Iowa Governor Kim Reynolds [official website] on Friday signed [press release] Senate File 359 [text, PDF], a bill containing the nation’s most restrictive abortion ban, into law after the bill’s approval in the state legislature [JURIST report] on Wednesday.
Known as the “heartbeat” bill, the law prohibits physicians from performing abortions upon the detection of a heartbeat, which can occur as early six weeks of the gestation period. More specifically, except in the case of medical emergencies, the bill prohibits physicians from performing abortions until the pregnant woman has first been tested for a fetal heartbeat.
The law defines medical emergencies as:
a situation in which an abortion is performed to preserve the life of the pregnant woman whose life is endangered by a physical disorder, physical illness, physical injury, including a life-endangering physical condition caused by or arising from the pregnancy … or when continuation of the pregnancy will create a serious risk of substantial and irreversible impairment of a major bodily function of the pregnant woman.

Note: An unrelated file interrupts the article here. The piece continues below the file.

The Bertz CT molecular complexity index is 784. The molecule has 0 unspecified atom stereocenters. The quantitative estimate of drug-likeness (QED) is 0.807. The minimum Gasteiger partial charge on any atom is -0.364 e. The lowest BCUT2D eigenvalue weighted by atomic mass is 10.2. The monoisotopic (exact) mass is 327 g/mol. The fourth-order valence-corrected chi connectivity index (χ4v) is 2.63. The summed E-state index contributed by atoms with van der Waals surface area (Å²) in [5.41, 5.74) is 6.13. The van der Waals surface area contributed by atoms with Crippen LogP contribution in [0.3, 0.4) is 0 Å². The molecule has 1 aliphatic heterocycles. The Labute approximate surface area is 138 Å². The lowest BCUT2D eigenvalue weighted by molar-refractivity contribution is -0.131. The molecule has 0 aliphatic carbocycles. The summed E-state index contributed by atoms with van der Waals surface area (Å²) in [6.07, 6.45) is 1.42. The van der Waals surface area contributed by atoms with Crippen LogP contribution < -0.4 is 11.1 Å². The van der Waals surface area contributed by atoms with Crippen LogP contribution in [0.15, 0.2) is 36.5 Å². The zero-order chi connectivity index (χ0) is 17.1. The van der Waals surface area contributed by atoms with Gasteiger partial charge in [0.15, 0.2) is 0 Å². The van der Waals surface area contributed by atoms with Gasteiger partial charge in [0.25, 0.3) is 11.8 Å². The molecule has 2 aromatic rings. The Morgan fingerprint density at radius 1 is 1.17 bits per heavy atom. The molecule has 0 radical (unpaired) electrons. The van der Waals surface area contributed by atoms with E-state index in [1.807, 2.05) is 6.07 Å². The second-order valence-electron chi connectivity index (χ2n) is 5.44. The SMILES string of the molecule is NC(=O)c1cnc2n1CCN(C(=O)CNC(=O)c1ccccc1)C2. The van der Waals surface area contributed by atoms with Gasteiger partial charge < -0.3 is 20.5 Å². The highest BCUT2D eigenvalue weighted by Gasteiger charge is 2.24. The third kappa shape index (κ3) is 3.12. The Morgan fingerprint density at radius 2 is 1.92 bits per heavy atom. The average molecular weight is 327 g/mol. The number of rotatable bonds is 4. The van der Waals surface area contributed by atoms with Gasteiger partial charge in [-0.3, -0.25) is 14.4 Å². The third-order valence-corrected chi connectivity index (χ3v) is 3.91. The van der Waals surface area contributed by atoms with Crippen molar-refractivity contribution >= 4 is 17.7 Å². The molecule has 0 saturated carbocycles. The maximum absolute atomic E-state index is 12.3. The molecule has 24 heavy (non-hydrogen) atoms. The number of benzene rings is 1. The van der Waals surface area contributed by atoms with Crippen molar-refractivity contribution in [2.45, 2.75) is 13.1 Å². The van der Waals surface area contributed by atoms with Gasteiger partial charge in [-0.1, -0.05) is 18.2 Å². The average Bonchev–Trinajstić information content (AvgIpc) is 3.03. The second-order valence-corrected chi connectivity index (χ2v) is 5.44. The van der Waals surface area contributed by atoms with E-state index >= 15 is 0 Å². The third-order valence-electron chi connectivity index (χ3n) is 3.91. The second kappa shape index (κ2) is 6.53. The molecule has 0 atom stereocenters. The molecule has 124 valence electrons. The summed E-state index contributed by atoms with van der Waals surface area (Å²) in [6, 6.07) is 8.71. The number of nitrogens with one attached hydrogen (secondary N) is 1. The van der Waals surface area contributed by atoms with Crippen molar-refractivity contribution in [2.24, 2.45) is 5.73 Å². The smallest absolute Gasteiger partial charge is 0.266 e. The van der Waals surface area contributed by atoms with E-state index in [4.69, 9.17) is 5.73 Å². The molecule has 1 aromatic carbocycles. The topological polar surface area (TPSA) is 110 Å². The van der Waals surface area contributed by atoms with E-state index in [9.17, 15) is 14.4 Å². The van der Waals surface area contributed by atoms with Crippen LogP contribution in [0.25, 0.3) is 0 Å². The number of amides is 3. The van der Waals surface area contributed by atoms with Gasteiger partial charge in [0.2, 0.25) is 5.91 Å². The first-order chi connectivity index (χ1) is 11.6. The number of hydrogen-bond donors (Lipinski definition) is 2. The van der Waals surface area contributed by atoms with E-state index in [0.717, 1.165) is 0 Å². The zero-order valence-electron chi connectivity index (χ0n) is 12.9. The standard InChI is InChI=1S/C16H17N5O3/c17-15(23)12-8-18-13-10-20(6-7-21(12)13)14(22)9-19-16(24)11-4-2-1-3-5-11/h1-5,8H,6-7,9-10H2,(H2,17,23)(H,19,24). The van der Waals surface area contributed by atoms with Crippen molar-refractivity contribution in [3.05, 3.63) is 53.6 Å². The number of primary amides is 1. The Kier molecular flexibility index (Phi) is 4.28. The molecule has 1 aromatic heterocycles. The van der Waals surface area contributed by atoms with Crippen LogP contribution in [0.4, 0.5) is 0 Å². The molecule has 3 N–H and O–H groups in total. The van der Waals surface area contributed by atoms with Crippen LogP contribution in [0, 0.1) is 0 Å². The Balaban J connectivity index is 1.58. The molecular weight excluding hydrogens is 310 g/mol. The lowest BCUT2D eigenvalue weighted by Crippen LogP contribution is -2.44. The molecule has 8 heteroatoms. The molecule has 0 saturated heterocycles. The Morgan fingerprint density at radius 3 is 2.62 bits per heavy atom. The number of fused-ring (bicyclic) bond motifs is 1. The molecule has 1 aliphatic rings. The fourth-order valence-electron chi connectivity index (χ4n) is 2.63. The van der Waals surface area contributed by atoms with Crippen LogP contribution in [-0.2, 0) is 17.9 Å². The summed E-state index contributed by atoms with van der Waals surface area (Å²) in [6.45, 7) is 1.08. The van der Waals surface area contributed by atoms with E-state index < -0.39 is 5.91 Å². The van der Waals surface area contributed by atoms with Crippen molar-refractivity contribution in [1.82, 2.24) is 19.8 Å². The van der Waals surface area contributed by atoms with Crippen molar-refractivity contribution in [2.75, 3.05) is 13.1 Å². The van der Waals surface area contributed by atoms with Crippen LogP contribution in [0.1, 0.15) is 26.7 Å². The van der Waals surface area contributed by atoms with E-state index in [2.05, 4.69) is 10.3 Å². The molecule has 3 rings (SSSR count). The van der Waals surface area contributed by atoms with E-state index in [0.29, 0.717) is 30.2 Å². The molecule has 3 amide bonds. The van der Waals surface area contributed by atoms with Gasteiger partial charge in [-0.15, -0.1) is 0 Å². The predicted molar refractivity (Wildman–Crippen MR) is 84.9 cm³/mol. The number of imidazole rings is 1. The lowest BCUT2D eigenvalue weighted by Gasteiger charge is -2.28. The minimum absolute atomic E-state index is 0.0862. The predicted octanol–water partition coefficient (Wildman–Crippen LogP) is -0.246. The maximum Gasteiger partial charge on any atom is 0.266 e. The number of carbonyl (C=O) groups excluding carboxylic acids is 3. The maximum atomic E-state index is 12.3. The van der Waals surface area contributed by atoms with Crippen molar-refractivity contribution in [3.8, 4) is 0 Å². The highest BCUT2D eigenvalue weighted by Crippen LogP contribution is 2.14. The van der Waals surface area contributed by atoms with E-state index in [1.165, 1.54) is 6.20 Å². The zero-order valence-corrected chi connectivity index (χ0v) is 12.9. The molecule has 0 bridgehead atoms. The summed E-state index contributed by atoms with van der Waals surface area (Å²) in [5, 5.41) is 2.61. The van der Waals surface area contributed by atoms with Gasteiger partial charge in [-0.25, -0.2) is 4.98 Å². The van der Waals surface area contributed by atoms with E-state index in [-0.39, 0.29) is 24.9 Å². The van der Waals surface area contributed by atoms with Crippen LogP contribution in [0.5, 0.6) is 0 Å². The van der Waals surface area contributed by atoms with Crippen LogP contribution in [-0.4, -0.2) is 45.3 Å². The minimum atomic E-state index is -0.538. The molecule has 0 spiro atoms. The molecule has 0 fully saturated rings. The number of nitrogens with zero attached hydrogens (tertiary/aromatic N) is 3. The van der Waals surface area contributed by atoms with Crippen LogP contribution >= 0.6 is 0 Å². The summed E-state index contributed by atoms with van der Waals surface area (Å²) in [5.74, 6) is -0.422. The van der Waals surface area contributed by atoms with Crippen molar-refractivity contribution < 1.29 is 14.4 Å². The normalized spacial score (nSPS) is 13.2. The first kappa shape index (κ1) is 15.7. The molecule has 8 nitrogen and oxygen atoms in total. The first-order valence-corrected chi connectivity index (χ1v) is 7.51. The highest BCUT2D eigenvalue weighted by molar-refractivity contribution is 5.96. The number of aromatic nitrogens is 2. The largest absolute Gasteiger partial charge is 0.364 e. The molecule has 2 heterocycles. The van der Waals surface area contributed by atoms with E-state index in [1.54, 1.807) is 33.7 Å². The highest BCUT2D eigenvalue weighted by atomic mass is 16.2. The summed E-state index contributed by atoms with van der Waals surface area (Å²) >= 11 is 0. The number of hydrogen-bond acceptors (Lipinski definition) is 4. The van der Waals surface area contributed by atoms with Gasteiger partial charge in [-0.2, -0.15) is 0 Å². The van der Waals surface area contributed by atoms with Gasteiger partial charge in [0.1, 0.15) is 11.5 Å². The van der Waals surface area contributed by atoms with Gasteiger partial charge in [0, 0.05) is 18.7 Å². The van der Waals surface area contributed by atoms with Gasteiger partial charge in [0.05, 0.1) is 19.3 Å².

Psychological, emotional and/or conditions relating relating to the woman’s age and family are specifically excluded from the above definition. The law imposes additional documentation and reporting requirements for physicians.
Stating that she is not going to back down from who she is or what she believes in, Reynolds added [statement] after the signing:
I believe that all innocent life is precious and sacred, and as governor, I pledged to do everything in my power to protect it. That is what I am doing today. I understand that not everyone will agree with this decision. But if death is determined when a heart stops beating, then doesn’t a beating heart indicate life? For me, it is immoral to stop an innocent beating heart. For me, it is sickening to sell fetal body parts. For me, my faith leads me to protect every Iowan, no matter how small.
I understand and anticipate that this will likely be challenged in court, and that courts may even put a hold on the law until it reaches the Supreme Court. However, this is bigger than just a law. This is about life.